For The Love Of A Dog

The revolving door of young men the Hollywood studios sent to our house to study acting with my father, Jeff Corey, moved through our lives like a sweet summer rain. These were the about-to-be-heartthrobs of the teen idol world who were chosen for their looks but were sent to my father on the off-hand chance they might also be able to learn how to act as well.

Gardner McKay was one of these handsome men. Under contact to MGM, Dominick Dunne sent Gardner to work with my father before casting him in the lead role of “Adventures in Paradise. ” The television show was produced by James Michener and ended up running successfully on ABC for three years with Gardner at the helm.

I was eight years old and playing in the front yard the day Gardner came to see my father for the first time. I was unsuccessfully trying to hone my cartwheel skills, which were never any good. I was down on the lawn for the count, splayed out in a rather inelegant position when Gardner drove up to the house in a baby blue Cadillac convertible. The top was down and the white leather seats gleamed in the sunlight. Next to him, on the front seat, was a gray and white English sheepdog.

Gardner jumped out of the car. He was wearing cream-colored slacks, cream-colored bucks, and a baby blue V-neck sweater. He gave the dog a quick pat on the head and then turned to me and said, “I’m looking for Jeff Corey.”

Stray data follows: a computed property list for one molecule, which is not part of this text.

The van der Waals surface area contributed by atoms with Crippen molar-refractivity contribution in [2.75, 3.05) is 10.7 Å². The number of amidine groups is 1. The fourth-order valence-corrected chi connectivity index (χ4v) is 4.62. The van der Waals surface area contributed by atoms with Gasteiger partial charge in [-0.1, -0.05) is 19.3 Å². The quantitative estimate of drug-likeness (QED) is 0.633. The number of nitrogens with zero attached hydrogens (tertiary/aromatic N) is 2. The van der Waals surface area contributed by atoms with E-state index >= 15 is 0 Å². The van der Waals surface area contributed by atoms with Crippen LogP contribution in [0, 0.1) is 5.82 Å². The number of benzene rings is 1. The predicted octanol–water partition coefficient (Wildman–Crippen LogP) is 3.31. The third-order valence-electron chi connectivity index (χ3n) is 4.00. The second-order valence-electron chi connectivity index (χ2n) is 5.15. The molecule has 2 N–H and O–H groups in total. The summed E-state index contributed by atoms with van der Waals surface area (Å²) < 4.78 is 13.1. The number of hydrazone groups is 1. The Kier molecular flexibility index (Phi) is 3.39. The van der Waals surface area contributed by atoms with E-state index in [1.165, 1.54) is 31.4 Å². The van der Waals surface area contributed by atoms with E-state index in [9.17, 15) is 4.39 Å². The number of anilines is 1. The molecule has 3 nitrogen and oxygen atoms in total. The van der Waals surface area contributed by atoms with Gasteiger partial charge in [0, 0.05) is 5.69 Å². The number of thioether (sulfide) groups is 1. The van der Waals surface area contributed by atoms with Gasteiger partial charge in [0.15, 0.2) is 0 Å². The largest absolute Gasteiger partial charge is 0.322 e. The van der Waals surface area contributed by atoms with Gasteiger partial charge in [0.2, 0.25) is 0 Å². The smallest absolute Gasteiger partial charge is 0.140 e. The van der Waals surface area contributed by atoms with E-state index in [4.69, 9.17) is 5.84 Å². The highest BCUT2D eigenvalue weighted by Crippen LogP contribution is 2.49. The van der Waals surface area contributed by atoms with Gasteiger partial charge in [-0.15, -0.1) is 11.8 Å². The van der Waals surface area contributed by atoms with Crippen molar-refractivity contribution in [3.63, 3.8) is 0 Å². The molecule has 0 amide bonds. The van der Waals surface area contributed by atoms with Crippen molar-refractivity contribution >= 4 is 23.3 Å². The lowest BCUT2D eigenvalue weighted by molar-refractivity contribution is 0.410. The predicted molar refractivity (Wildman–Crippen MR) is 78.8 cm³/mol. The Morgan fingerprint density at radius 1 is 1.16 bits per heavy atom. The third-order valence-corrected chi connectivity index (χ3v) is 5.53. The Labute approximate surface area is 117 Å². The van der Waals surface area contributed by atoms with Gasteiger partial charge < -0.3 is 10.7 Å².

I was having trouble keeping my eyes off the car and the dog but pointed Gardner down the driveway. “Go through the gate and knock on the studio door. My dad’s in there,” I said, automatically reciting the directions I always gave to my father’s students. Gardner bounded down the driveway and I was left staring at the gray and white dog who sat with his eyes locked in the direction that Gardner had gone.

Much as I wanted to I knew I couldn’t go and pet the dog. Instead, I sat on the stoop with my hands on my knees and took it all in. Never mind the grass stains on my pants or the scratches on my arms. Life was good.

A while later Gardner came out. He looked happy so I assumed it had gone well. The dog barked, glad to see him. Gardner gave me a wave and jumped into the front seat. As the key turned and the motor hummed, he carefully steered the car away from the curb. His baby blue sweater melted into the gleaming fins of the Cadillac and the white leather seats sparkled in the afternoon sun. Next to him, the long, silky hair of the English sheepdog waved goodbye to me in the wind as, together, they disappeared into the streets of Hollywood.

To this day, it is still one of the most magnificent sights I have ever seen.

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